How to project confidence during job interviews


Posted on April 1st, by Dr Rob Yeung .

I’ve been coaching so many job hunters recently. They have been men and women ranging from recent graduates in their early 20s to experienced executives and workers in their late 50s. In most cases, they had good experience that they could talk about. However, they weren’t selling themselves and coming across as capable and credible.

If you want to improve your interview performance, work through the following five steps:

1. Work out likely interview questions
Look at the job advert or job description to work out the kinds of skills that the job is most likely to require. For example, I worked with a hospital administrator recently and we together identified that the top skills she would be asked to talk about included ‘patient care’, ‘organisational skills’, ‘building positive working relationships with colleagues’ and ‘understanding medical rules and regulations’.

2. Think about examples of when you have demonstrated key skills
I suggest writing down at least bullet points describing situations in which you used the various key skills that¬† each employer desires. So if you think that an employer is looking for ‘problem solving’ skills, then try to think back to a specific situation in which you spotted and then solved a problem. What did you do? And what was the result?

For more advice on constructing your interview examples, I shot a video on how to give good examples in interviews, so take a look at that.

3. Practise describing your examples out loud
I recommend to clients that they should set up their smart phones at eye level (e.g. put it on a shelf) and then record themselves talking. I think this is a really important step in preparing for interviews. Writing down a handful of stories isn’t of much use if you can’t be certain that you can say them out loud with confidence. So imagine that an interviewer has asked you a question and then try to answer it.

For instance, imagine an employer asking you a hypothetical question such as “How would you rate your organisational skills?” You could answer by saying something like: “I’ve been told I have good organisational skills. For example, …” and then go on to give a specific example of when you organised a project successfully.

4. Scrutinise and critique your own performance
Most people don’t like to listen to themselves – let alone watch themselves. One solution would be to work with a knowledgeable friend (i.e. someone in a managerial position who interviews and hires people) or a coach. But you can get better on your own by watching yourself too. So listen to what you said. Compare what you actually said on video to what you ideally wanted to say (from the bullet points you wrote down from step 2). Keep rehearsing out loud until you feel that you are getting across all of the bullet points that you would want to tell an interviewer.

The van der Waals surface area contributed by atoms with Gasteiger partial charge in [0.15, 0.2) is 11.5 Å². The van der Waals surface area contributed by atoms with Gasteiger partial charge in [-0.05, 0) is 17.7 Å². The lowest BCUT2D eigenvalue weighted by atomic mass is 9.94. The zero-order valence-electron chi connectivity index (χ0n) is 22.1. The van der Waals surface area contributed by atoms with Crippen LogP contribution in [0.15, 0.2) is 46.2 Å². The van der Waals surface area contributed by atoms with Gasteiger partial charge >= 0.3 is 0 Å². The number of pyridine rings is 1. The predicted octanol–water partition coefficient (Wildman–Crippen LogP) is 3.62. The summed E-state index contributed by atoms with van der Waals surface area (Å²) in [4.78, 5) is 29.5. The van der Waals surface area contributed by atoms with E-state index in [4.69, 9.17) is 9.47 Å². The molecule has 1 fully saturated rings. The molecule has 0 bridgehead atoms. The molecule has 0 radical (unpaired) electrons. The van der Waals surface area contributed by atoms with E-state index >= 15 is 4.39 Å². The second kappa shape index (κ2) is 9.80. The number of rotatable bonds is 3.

5. Finally, think about your nonverbal communication
When you are certain that you are getting across all of the facts (the bullet points from step 2) that you want to tell an interviewer, you can begin to think about your body language and tone of voice. So begin to watch your use of your hands. Are your hands hanging limply in your lap – or are you moving them around to convey your enthusiasm for your work? Is your face cold and expressionless – or are you smiling appropriately to create a feeling of warmth and likeability? To what extent are you using your tone of voice and pacing to inject energy and appropriate humour into your answers?

This fifth step can be quite tricky to do by yourself, so try to show your videos to a knowledgeable person (again, someone who has interviewed and hired people) to get constructive criticism on how you come across and how you could make a better impression.

It doesn’t matter how good a candidate you are on paper unless you can build chemistry with an interviewer and demonstrate visible enthusiasm. However, the good news is that putting in just a handful of hours into these five steps can make a huge difference to your chances of landing your next job.

Remember also that there are plenty of other articles here on robyeung.com about job hunting. Or, of course, just hire me, Dr Rob as your coach and advisor! ;o)

 

 





Leave a Reply


six × = 36